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Wild plant feeds another thorny conflict between Israel, Palestinians

Palestinian foragers are resisting an Israeli law that bans the picking of aqub, a delicacy whose harvest has long sustained local women.

As the spring rains taper off and wildflowers coat the hills, Jamila gets up well before dawn. Quietly, furtively, carrying pails, burly jute sacks and scythe-like knives, she and a few friends climb into a rented minivan and the driver takes them out to the fields surrounding Arrabe, her village in the central Galilee.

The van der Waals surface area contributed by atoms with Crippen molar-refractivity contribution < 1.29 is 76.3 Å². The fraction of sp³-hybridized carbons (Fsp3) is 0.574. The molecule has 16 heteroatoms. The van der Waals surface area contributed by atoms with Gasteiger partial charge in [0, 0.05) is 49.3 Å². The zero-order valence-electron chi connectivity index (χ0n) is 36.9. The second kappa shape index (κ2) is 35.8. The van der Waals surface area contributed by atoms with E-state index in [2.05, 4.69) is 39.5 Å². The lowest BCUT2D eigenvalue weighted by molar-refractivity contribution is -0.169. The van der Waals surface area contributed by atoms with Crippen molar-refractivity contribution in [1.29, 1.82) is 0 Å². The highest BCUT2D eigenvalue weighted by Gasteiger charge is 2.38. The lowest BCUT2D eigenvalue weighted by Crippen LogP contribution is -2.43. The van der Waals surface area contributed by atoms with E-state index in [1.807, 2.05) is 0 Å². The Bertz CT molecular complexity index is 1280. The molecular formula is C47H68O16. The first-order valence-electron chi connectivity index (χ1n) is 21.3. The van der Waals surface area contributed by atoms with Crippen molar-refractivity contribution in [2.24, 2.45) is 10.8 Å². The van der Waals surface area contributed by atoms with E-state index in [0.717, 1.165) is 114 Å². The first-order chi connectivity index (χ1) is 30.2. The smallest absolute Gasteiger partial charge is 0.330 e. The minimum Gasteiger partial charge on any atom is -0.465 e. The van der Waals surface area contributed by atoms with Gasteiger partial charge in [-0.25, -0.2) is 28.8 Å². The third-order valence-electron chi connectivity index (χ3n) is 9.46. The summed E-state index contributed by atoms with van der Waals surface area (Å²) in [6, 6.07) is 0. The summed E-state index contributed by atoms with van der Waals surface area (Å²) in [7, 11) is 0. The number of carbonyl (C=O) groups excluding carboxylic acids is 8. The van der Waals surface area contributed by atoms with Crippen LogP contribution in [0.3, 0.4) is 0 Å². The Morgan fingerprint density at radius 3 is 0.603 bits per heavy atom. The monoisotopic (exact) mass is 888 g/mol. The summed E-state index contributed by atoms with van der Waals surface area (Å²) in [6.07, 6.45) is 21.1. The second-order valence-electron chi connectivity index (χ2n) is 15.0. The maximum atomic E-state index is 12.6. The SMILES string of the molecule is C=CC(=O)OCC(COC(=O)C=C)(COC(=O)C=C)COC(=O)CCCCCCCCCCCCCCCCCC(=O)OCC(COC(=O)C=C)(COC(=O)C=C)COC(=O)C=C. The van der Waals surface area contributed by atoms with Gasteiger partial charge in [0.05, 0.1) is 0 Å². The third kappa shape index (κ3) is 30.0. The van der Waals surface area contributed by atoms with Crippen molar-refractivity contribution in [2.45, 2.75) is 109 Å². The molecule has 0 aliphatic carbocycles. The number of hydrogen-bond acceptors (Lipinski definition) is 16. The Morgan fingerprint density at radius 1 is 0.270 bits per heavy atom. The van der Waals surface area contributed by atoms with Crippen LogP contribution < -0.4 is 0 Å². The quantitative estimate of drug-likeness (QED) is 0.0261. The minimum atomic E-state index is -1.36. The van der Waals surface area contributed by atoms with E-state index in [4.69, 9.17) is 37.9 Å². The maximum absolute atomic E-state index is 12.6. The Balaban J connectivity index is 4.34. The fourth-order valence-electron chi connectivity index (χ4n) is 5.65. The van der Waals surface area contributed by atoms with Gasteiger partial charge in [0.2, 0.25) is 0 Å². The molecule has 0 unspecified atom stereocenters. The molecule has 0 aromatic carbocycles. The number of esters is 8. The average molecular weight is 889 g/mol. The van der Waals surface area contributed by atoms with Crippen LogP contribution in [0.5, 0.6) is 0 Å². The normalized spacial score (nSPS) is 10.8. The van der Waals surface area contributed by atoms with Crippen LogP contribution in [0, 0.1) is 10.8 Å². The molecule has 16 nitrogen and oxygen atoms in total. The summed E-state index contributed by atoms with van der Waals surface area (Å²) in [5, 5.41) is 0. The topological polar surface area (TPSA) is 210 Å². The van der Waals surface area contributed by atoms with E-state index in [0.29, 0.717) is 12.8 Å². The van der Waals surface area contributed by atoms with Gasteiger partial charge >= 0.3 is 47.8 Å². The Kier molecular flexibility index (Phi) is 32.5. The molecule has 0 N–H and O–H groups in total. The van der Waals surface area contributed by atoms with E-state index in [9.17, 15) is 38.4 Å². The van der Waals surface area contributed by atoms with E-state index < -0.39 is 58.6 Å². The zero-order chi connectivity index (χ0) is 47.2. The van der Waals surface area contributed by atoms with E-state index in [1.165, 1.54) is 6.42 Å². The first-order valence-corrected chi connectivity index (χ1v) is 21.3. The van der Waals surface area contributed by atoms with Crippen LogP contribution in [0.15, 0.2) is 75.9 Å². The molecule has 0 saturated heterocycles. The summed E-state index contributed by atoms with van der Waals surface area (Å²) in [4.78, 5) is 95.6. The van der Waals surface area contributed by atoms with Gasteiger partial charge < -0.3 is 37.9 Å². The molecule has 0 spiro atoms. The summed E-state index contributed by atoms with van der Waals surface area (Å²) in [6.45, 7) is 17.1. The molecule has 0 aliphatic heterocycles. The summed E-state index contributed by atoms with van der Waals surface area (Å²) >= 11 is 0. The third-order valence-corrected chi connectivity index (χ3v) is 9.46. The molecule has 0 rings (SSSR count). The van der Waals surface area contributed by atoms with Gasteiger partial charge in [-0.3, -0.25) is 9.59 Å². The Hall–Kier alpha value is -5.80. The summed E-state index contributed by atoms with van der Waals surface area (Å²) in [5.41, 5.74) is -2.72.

By sunrise, Jamila, 66, is scrambling across the hills and climbing down into the deep wadis foraging for aqub, a small, artichoke-like local delicacy. Deftly, she cuts the head off from the thorny purplish stem. By mid-morning on a good day, she will have picked as much as 10 kilograms (22 pounds). Back at home, neighbors will come to her door paying as much as 50 shekels ($14) a kilo if she has invested the intense work necessary to strip off the thorns and clean them and 15 shekels a kilo ($4) if she sells it as is.

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